NEW HAVEN - In Wooster Square in New Haven, CT a statue of Christopher Columbus stands as a reminder of Italian-American heritage.
For some visitors of the statue, it’s a reminder of the early struggles for Italian immigrants while others wonder why we celebrate the day at all.
“They took thousands of lives so I mean what are we celebrating,” said Ralph Theodore Brown.
Ted Brown was one of the multiple people who spoke on behalf of local Native Americans at Southern Connecticut State University.
He believes earlier explorers like Columbus shouldn’t be celebrated when they oppressed thousands of indigenous people.
“They don’t want to believe what happened before or what they did before,” said Brown.
Columbus Day has long been a hurtful reminder of the violent oppression of Native Americans.
Around the country and at home protests against Columbus Day were held. Rallies were held in New Haven and red paint was used to vandalize a statue in Rhode Island.
Ali Elissa’s late wife Ingrid was of the Menominee Indian Tribe. She was an activist for indigenous people's rights. While on a humanitarian mission to Colombia in 1999 she was killed. He now carries on her work through the “Flying Eagle Women Fund” named in her honor.
“Defending indigenous people rights, indigenous people sovereignty and indigenous people culture,” said Elissa.
He believes indigenous people around the world deserve recognition.
“It is about time to recognize indigenous people in their own land,” said Elissa.
“I agree with Indigenous people day one-hundred percent but it shouldn’t replace our day,” sais Michael Lombard. “Columbus Day is our day for Italian-Americans throughout the country and really all immigrants completely.”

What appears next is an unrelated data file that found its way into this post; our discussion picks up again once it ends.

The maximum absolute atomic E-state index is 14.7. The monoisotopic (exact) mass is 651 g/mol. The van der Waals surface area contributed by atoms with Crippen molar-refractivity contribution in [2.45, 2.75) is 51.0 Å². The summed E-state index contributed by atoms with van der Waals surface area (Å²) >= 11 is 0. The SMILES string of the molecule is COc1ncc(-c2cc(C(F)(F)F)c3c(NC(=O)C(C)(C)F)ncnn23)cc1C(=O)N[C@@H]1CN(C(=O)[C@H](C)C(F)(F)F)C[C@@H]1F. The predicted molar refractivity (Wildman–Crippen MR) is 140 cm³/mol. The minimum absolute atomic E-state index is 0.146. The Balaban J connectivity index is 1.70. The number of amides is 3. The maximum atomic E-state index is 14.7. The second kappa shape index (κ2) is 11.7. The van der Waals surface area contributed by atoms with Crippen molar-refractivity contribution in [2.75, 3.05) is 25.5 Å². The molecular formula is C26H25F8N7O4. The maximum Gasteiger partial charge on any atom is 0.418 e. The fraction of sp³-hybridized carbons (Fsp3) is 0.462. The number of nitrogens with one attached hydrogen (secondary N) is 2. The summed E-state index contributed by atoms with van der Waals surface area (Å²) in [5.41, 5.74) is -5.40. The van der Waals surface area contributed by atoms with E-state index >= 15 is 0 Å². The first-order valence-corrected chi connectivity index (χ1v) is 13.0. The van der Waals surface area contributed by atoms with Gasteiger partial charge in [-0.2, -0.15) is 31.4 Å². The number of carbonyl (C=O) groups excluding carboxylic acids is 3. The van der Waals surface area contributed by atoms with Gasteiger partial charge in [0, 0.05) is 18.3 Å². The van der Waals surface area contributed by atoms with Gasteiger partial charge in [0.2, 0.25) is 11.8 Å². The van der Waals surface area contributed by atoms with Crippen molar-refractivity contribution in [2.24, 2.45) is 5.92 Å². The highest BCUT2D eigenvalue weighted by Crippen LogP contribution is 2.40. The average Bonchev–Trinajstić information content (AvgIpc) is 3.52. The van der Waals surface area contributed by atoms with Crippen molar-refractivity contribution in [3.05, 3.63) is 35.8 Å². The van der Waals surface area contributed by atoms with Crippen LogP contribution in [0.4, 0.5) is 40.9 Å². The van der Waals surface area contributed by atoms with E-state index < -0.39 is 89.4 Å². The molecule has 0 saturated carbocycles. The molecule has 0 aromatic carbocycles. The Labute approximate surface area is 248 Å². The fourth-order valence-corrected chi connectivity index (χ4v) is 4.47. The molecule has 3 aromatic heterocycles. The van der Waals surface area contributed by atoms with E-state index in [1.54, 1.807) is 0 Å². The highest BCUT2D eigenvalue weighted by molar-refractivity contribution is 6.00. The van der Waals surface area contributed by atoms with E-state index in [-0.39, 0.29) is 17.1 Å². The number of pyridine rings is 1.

Lombard sees Columbus Day as a celebration of generations of Italian-Americans who have immigrated to America.
During the late 1800’s Italian-Americans were oppressed over their culture and were considered inferior humans. In 1892, they chose the Italian explorer as a way to humanize themselves.
Lombard believes Columbus has become a scapegoat for bloody Spanish conquest of the 1500s.
“He took four really brave journeys across the Atlantic that changed the face of the globe and the global economy forever,” said Lombard.
Both groups going through levels of oppression and hate that are still relatable to cultures hundreds of years later.
“In order to survive in this world today, they are going to have to get along,” said Brown.
While the debate of the holiday continues, Brown hopes that talk of an Indigenous People’s Day will help make people aware of their struggles. He hopes all people can learn to live in harmony and peace.